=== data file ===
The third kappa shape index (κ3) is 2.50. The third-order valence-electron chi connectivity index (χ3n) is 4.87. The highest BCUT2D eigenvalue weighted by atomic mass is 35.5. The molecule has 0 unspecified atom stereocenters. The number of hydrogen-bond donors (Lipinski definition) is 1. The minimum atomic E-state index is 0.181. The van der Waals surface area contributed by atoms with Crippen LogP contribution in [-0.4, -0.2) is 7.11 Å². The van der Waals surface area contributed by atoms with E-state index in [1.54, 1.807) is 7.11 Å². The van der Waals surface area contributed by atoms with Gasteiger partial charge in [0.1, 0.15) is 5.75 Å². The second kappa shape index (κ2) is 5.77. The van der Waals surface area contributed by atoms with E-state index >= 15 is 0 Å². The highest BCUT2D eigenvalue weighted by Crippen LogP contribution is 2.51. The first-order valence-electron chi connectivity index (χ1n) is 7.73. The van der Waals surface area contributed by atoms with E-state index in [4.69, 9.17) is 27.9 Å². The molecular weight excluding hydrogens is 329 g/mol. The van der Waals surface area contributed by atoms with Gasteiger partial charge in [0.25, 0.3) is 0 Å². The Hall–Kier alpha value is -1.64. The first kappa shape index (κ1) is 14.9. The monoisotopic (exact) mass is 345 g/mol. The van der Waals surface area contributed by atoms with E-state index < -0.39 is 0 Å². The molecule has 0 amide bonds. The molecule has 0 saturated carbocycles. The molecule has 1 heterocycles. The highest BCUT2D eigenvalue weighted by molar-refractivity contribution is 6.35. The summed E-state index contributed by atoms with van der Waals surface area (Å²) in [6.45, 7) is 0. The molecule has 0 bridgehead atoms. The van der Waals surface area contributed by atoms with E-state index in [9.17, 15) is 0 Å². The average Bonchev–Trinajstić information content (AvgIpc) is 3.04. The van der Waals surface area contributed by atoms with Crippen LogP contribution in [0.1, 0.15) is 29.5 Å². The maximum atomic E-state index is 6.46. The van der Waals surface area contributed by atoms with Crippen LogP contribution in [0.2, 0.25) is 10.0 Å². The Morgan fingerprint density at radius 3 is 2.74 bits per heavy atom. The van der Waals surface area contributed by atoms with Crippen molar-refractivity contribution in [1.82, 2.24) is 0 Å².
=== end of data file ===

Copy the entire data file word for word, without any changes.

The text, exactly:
The third kappa shape index (κ3) is 2.50. The third-order valence-electron chi connectivity index (χ3n) is 4.87. The highest BCUT2D eigenvalue weighted by atomic mass is 35.5. The molecule has 0 unspecified atom stereocenters. The number of hydrogen-bond donors (Lipinski definition) is 1. The minimum atomic E-state index is 0.181. The van der Waals surface area contributed by atoms with Crippen LogP contribution in [-0.4, -0.2) is 7.11 Å². The van der Waals surface area contributed by atoms with E-state index in [1.54, 1.807) is 7.11 Å². The van der Waals surface area contributed by atoms with Gasteiger partial charge in [0.1, 0.15) is 5.75 Å². The second kappa shape index (κ2) is 5.77. The van der Waals surface area contributed by atoms with E-state index >= 15 is 0 Å². The highest BCUT2D eigenvalue weighted by Crippen LogP contribution is 2.51. The first-order valence-electron chi connectivity index (χ1n) is 7.73. The van der Waals surface area contributed by atoms with E-state index in [4.69, 9.17) is 27.9 Å². The molecular weight excluding hydrogens is 329 g/mol. The van der Waals surface area contributed by atoms with Gasteiger partial charge in [0.25, 0.3) is 0 Å². The Hall–Kier alpha value is -1.64. The first kappa shape index (κ1) is 14.9. The monoisotopic (exact) mass is 345 g/mol. The van der Waals surface area contributed by atoms with E-state index < -0.39 is 0 Å². The molecule has 0 amide bonds. The molecule has 0 saturated carbocycles. The molecule has 1 heterocycles. The highest BCUT2D eigenvalue weighted by molar-refractivity contribution is 6.35. The summed E-state index contributed by atoms with van der Waals surface area (Å²) in [6.45, 7) is 0. The molecule has 0 bridgehead atoms. The van der Waals surface area contributed by atoms with E-state index in [9.17, 15) is 0 Å². The average Bonchev–Trinajstić information content (AvgIpc) is 3.04. The van der Waals surface area contributed by atoms with Crippen LogP contribution in [0.1, 0.15) is 29.5 Å². The maximum atomic E-state index is 6.46. The van der Waals surface area contributed by atoms with Crippen LogP contribution in [0.2, 0.25) is 10.0 Å². The Morgan fingerprint density at radius 3 is 2.74 bits per heavy atom. The van der Waals surface area contributed by atoms with Crippen molar-refractivity contribution in [1.82, 2.24) is 0 Å².